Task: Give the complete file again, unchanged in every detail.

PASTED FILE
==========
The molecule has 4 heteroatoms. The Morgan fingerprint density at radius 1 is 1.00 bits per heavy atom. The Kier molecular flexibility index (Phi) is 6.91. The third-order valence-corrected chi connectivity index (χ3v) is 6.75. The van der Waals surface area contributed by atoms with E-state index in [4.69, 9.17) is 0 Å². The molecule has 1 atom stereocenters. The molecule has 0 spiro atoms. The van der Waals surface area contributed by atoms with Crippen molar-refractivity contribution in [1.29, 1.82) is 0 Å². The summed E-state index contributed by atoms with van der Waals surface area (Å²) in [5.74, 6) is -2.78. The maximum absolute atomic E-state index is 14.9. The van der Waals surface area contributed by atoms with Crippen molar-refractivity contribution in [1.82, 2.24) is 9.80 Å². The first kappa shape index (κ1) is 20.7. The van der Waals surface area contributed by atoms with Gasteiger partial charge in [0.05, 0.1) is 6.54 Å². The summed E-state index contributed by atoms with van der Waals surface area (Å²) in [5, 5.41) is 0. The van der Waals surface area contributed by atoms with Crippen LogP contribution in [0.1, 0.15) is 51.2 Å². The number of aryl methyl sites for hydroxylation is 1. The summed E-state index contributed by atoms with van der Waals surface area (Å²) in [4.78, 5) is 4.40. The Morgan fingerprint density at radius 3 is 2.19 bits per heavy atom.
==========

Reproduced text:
The molecule has 4 heteroatoms. The Morgan fingerprint density at radius 1 is 1.00 bits per heavy atom. The Kier molecular flexibility index (Phi) is 6.91. The third-order valence-corrected chi connectivity index (χ3v) is 6.75. The van der Waals surface area contributed by atoms with E-state index in [4.69, 9.17) is 0 Å². The molecule has 1 atom stereocenters. The molecule has 0 spiro atoms. The van der Waals surface area contributed by atoms with Crippen molar-refractivity contribution in [1.29, 1.82) is 0 Å². The summed E-state index contributed by atoms with van der Waals surface area (Å²) in [5.74, 6) is -2.78. The maximum absolute atomic E-state index is 14.9. The van der Waals surface area contributed by atoms with Crippen molar-refractivity contribution in [1.82, 2.24) is 9.80 Å². The first kappa shape index (κ1) is 20.7. The van der Waals surface area contributed by atoms with Gasteiger partial charge in [0.05, 0.1) is 6.54 Å². The summed E-state index contributed by atoms with van der Waals surface area (Å²) in [5, 5.41) is 0. The van der Waals surface area contributed by atoms with Crippen LogP contribution in [0.1, 0.15) is 51.2 Å². The number of aryl methyl sites for hydroxylation is 1. The summed E-state index contributed by atoms with van der Waals surface area (Å²) in [4.78, 5) is 4.40. The Morgan fingerprint density at radius 3 is 2.19 bits per heavy atom.